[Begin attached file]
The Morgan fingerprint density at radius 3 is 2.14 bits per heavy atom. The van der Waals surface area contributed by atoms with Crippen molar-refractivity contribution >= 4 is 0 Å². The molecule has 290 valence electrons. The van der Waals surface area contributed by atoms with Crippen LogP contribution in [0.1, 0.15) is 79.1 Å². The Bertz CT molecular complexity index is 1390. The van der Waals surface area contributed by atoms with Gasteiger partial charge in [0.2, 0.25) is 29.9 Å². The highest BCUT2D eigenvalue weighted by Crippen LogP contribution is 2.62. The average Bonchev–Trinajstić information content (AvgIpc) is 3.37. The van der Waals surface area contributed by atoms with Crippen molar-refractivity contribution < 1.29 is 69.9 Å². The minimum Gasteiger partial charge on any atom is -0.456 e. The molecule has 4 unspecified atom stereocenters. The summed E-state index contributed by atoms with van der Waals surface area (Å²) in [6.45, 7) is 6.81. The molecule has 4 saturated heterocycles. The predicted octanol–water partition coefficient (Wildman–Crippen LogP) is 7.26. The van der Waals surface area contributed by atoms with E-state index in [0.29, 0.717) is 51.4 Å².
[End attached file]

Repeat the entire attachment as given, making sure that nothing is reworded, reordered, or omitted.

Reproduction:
The Morgan fingerprint density at radius 3 is 2.14 bits per heavy atom. The van der Waals surface area contributed by atoms with Crippen molar-refractivity contribution >= 4 is 0 Å². The molecule has 290 valence electrons. The van der Waals surface area contributed by atoms with Crippen LogP contribution in [0.1, 0.15) is 79.1 Å². The Bertz CT molecular complexity index is 1390. The van der Waals surface area contributed by atoms with Gasteiger partial charge in [0.2, 0.25) is 29.9 Å². The highest BCUT2D eigenvalue weighted by Crippen LogP contribution is 2.62. The average Bonchev–Trinajstić information content (AvgIpc) is 3.37. The van der Waals surface area contributed by atoms with Crippen molar-refractivity contribution < 1.29 is 69.9 Å². The minimum Gasteiger partial charge on any atom is -0.456 e. The molecule has 4 unspecified atom stereocenters. The summed E-state index contributed by atoms with van der Waals surface area (Å²) in [6.45, 7) is 6.81. The molecule has 4 saturated heterocycles. The predicted octanol–water partition coefficient (Wildman–Crippen LogP) is 7.26. The van der Waals surface area contributed by atoms with E-state index in [0.29, 0.717) is 51.4 Å².